by Dish Staff
Sam Wang argues that Obamacare’s Medicaid expansion has become a political plus for Republican governors who support it:
According to these data points, Republican governors who bucked their party’s stance and accepted the policy are faring better with voters—in these races, an average of 8.5 percentage points better. Considering that crusading against Obamacare has been a core part of the G.O.P. playbook, this 8.5-point difference may come as a surprise. But it doesn’t necessarily mean that voters’ sentiments are driven entirely by health-care policy. Think of the Medicaid expansion as a “proxy variable,” one that is predictive of stands on many other issues.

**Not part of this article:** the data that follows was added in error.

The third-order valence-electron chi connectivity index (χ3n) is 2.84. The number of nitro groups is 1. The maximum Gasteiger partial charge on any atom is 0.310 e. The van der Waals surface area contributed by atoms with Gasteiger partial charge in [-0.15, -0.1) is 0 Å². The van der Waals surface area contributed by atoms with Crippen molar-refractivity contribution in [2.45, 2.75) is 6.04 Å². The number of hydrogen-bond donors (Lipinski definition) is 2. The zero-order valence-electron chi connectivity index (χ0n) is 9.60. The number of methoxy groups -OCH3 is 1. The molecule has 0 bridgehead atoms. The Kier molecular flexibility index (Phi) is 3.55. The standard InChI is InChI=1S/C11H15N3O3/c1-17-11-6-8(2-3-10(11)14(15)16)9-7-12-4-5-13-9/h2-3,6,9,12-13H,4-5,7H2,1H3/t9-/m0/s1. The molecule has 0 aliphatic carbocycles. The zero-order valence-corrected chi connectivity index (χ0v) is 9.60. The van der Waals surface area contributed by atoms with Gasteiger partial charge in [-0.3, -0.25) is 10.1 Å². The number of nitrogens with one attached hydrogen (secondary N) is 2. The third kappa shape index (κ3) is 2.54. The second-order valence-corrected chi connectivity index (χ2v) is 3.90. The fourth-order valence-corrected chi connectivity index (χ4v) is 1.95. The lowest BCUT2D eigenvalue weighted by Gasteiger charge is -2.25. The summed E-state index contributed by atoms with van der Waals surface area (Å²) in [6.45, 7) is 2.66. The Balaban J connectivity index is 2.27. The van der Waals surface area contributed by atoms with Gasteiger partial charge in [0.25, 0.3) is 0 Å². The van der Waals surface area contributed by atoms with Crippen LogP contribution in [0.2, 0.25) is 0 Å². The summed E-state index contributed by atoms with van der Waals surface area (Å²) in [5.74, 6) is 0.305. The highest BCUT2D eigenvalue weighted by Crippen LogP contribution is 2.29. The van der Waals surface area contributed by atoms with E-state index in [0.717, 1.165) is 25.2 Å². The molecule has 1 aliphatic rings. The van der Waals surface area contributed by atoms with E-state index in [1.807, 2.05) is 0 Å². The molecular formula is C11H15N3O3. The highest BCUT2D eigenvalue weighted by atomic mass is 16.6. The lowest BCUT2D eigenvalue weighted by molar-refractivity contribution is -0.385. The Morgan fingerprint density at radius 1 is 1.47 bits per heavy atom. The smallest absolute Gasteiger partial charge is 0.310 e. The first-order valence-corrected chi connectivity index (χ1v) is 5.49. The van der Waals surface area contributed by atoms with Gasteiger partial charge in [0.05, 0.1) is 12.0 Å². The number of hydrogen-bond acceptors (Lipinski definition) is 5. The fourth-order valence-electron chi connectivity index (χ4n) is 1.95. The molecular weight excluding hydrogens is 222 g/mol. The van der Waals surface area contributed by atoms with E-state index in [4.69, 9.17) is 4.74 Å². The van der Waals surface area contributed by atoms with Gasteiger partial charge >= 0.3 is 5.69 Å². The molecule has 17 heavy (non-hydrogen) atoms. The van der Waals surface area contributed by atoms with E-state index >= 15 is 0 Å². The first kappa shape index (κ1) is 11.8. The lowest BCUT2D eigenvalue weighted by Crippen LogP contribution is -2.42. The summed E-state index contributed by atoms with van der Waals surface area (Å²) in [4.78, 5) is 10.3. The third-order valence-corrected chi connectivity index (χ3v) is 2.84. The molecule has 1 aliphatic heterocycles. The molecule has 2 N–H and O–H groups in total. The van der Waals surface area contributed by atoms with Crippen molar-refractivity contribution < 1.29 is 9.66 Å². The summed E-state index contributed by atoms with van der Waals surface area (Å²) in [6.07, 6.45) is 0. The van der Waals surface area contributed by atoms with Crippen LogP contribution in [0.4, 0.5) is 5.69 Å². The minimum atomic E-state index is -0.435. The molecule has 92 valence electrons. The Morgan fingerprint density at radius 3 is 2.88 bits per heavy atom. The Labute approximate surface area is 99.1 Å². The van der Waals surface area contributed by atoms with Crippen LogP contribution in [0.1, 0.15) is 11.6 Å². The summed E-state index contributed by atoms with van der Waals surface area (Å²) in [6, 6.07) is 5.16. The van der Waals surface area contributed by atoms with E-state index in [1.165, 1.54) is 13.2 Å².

In other words, refusing the Medicaid expansion is the mark of a true-believing wingnut, and that’s not such a great place to be right now. Conversely, accepting the Medicaid expansion is the mark of a pragmatic conservative, and those folks have remained relatively popular.